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What is emotional eating and how can it be managed?

What is emotional eating and how can it be managed?

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Do you eat to feel better or relieve stress? If you have answered yes to this question then it is possible you are an emotional eater.

To be sure, take a minute and answer the following questions:

Are you an emotional eater?

n Do you eat more when you’re feeling stressed?
n Do you eat when you’re not hungry or when you’re full?
n Do you eat to feel better (to calm and soothe yourself when you’re sad, mad, bored, anxious, etc.)?
n Do you reward yourself with food?
n Do you regularly eat until you’ve stuffed yourself?
n Does food make you feel safe? Do you feel like food is a friend?
n Do you feel powerless or out of control around food?


What is emotional eating?

Emotional eating (or stress eating) is the reason why so many diets fail. We don’t always eat just to satisfy physical hunger. Many of us also use food to make ourselves feel better—eating to satisfy emotional needs, to relieve stress or cope with unpleasant emotions such as sadness, loneliness, or boredom. You might reach for a pint of ice cream when you’re feeling down, order a pizza or get KFC if you’re bored or lonely, or after a stressful day at work/school.

Occasionally using food as a pick-me-up, a reward, or to celebrate isn’t necessarily a bad thing. But when eating is your primary emotional coping mechanism—when your first impulse is to open the refrigerator whenever you’re stressed, upset, angry, lonely, exhausted, or bored—you get stuck in an unhealthy cycle where the real feeling or problem is never addressed. Emotional hunger can’t be filled with food. Eating may feel good in the moment, but the feelings that triggered the eating are still there. And you often feel worse than you did before because of the unnecessary calories you’ve just consumed.

No matter how powerless you feel over food and your feelings, it is possible to make a positive change. You can find healthier ways to deal with your emotions, learn to eat mindfully instead of mindlessly, regain control of your weight, and finally put a stop to emotional eating.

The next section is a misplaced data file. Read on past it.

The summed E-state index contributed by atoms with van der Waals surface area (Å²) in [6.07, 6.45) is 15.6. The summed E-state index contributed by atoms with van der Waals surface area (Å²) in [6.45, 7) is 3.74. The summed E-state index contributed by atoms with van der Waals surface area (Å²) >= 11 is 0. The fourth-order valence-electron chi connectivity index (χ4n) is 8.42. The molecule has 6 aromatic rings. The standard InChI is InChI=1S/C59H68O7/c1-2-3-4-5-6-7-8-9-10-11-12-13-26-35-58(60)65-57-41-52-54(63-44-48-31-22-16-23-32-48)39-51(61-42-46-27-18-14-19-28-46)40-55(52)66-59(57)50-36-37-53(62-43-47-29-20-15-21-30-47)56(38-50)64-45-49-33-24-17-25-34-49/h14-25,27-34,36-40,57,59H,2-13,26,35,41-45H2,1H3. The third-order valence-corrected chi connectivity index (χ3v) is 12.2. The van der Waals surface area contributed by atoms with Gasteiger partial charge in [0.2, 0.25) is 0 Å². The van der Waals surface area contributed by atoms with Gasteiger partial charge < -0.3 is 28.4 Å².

The difference between emotional hunger and physical hunger

Emotional hunger can be powerful, so it’s easy to mistake it for physical hunger. But there are clues you can look for to help you tell physical and emotional hunger apart.

Emotional hunger comes on suddenly. It hits you in an instant and feels overwhelming and urgent. Physical hunger, on the other hand, comes on more gradually. The urge to eat doesn’t feel as dire or demand instant satisfaction (unless you haven’t eaten for a very long time).

Emotional hunger craves specific comfort foods. When you’re physically hungry, almost anything sounds good—including healthy stuff like vegetables. But emotional hunger craves junk food or sugary snacks that provide an instant rush. You feel like you need cheesecake or pizza, and nothing else will do.

Emotional hunger often leads to mindless eating. Before you know it, you’ve eaten a whole bag of chips or an entire pint of ice cream without really paying attention or fully enjoying it. When you’re eating in response to physical hunger, you’re typically more aware of what you’re doing.

Emotional hunger isn’t satisfied once you’re full. You keep wanting more and more, often eating until you’re uncomfortably stuffed. Physical hunger, on the other hand, doesn’t need to be stuffed. You feel satisfied when your stomach is full.

Emotional hunger isn’t located in the stomach. Rather than a growling belly or an emptiness in your stomach, you feel your hunger as a craving you can’t get out of your head. You’re focused on specific textures, tastes, and smells.

Emotional hunger often leads to regret, guilt, or shame. When you eat to satisfy physical hunger, you’re unlikely to feel guilty or ashamed because you’re simply giving your body what it needs. If you feel guilty after you eat, it’s likely because you know deep down that you’re not eating for nutritional reasons.

Continued next week

What is emotional eating and how can it be managed?

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